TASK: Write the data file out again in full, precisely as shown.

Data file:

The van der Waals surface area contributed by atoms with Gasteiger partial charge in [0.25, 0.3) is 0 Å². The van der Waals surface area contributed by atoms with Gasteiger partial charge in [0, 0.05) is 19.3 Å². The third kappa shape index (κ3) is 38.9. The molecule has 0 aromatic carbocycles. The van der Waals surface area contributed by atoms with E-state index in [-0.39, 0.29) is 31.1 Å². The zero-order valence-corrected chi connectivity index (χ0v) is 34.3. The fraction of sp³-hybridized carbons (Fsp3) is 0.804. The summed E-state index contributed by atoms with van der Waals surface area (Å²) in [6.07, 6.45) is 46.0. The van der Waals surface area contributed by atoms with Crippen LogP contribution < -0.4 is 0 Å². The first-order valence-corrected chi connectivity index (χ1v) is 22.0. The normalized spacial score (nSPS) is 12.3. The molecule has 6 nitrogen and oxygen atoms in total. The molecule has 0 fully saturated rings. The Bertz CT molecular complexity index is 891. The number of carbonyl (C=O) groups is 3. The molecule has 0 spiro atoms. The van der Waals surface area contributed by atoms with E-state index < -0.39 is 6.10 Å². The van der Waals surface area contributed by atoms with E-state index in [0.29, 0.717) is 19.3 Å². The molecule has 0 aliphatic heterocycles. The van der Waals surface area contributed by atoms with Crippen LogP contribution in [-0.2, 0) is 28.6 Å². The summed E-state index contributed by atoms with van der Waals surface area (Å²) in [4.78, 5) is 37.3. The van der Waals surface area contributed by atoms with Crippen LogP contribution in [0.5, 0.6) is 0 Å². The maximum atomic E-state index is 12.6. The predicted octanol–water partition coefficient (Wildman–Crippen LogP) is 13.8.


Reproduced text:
The van der Waals surface area contributed by atoms with Gasteiger partial charge in [0.25, 0.3) is 0 Å². The van der Waals surface area contributed by atoms with Gasteiger partial charge in [0, 0.05) is 19.3 Å². The third kappa shape index (κ3) is 38.9. The molecule has 0 aromatic carbocycles. The van der Waals surface area contributed by atoms with E-state index in [-0.39, 0.29) is 31.1 Å². The zero-order valence-corrected chi connectivity index (χ0v) is 34.3. The fraction of sp³-hybridized carbons (Fsp3) is 0.804. The summed E-state index contributed by atoms with van der Waals surface area (Å²) in [6.07, 6.45) is 46.0. The van der Waals surface area contributed by atoms with Crippen LogP contribution < -0.4 is 0 Å². The first-order valence-corrected chi connectivity index (χ1v) is 22.0. The normalized spacial score (nSPS) is 12.3. The molecule has 6 nitrogen and oxygen atoms in total. The molecule has 0 fully saturated rings. The Bertz CT molecular complexity index is 891. The number of carbonyl (C=O) groups is 3. The molecule has 0 spiro atoms. The van der Waals surface area contributed by atoms with E-state index < -0.39 is 6.10 Å². The van der Waals surface area contributed by atoms with E-state index in [0.29, 0.717) is 19.3 Å². The molecule has 0 aliphatic heterocycles. The van der Waals surface area contributed by atoms with Crippen LogP contribution in [-0.2, 0) is 28.6 Å². The summed E-state index contributed by atoms with van der Waals surface area (Å²) in [4.78, 5) is 37.3. The van der Waals surface area contributed by atoms with Crippen LogP contribution in [0.5, 0.6) is 0 Å². The maximum atomic E-state index is 12.6. The predicted octanol–water partition coefficient (Wildman–Crippen LogP) is 13.8.